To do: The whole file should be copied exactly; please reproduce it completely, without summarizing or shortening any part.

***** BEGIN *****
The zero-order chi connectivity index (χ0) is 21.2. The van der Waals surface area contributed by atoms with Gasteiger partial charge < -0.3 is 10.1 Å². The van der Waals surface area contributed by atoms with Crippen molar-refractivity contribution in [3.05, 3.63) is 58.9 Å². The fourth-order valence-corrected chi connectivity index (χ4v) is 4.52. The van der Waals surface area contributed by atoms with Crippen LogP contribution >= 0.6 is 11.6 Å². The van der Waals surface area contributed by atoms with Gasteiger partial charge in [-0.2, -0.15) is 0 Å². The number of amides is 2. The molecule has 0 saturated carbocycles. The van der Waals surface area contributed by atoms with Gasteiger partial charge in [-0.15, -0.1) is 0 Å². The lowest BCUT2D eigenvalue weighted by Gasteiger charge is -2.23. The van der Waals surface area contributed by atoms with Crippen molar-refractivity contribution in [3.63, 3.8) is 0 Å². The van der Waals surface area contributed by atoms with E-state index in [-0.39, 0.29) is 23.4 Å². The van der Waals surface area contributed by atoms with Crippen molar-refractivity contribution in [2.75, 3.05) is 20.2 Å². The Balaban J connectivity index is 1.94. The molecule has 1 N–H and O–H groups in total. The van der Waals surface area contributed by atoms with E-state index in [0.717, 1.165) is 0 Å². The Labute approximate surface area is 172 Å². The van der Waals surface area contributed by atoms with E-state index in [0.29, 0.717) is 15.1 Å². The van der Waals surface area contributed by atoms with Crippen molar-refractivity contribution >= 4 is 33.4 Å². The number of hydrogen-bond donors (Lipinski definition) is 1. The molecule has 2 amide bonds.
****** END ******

The zero-order chi connectivity index (χ0) is 21.2. The van der Waals surface area contributed by atoms with Gasteiger partial charge < -0.3 is 10.1 Å². The van der Waals surface area contributed by atoms with Crippen molar-refractivity contribution in [3.05, 3.63) is 58.9 Å². The fourth-order valence-corrected chi connectivity index (χ4v) is 4.52. The van der Waals surface area contributed by atoms with Crippen LogP contribution >= 0.6 is 11.6 Å². The van der Waals surface area contributed by atoms with Gasteiger partial charge in [-0.2, -0.15) is 0 Å². The number of amides is 2. The molecule has 0 saturated carbocycles. The van der Waals surface area contributed by atoms with Gasteiger partial charge in [-0.15, -0.1) is 0 Å². The lowest BCUT2D eigenvalue weighted by Gasteiger charge is -2.23. The van der Waals surface area contributed by atoms with Crippen molar-refractivity contribution in [3.63, 3.8) is 0 Å². The van der Waals surface area contributed by atoms with E-state index in [-0.39, 0.29) is 23.4 Å². The van der Waals surface area contributed by atoms with Crippen molar-refractivity contribution in [2.75, 3.05) is 20.2 Å². The Balaban J connectivity index is 1.94. The molecule has 1 N–H and O–H groups in total. The van der Waals surface area contributed by atoms with E-state index in [0.717, 1.165) is 0 Å². The Labute approximate surface area is 172 Å². The van der Waals surface area contributed by atoms with E-state index in [0.29, 0.717) is 15.1 Å². The van der Waals surface area contributed by atoms with Crippen molar-refractivity contribution >= 4 is 33.4 Å². The number of hydrogen-bond donors (Lipinski definition) is 1. The molecule has 2 amide bonds.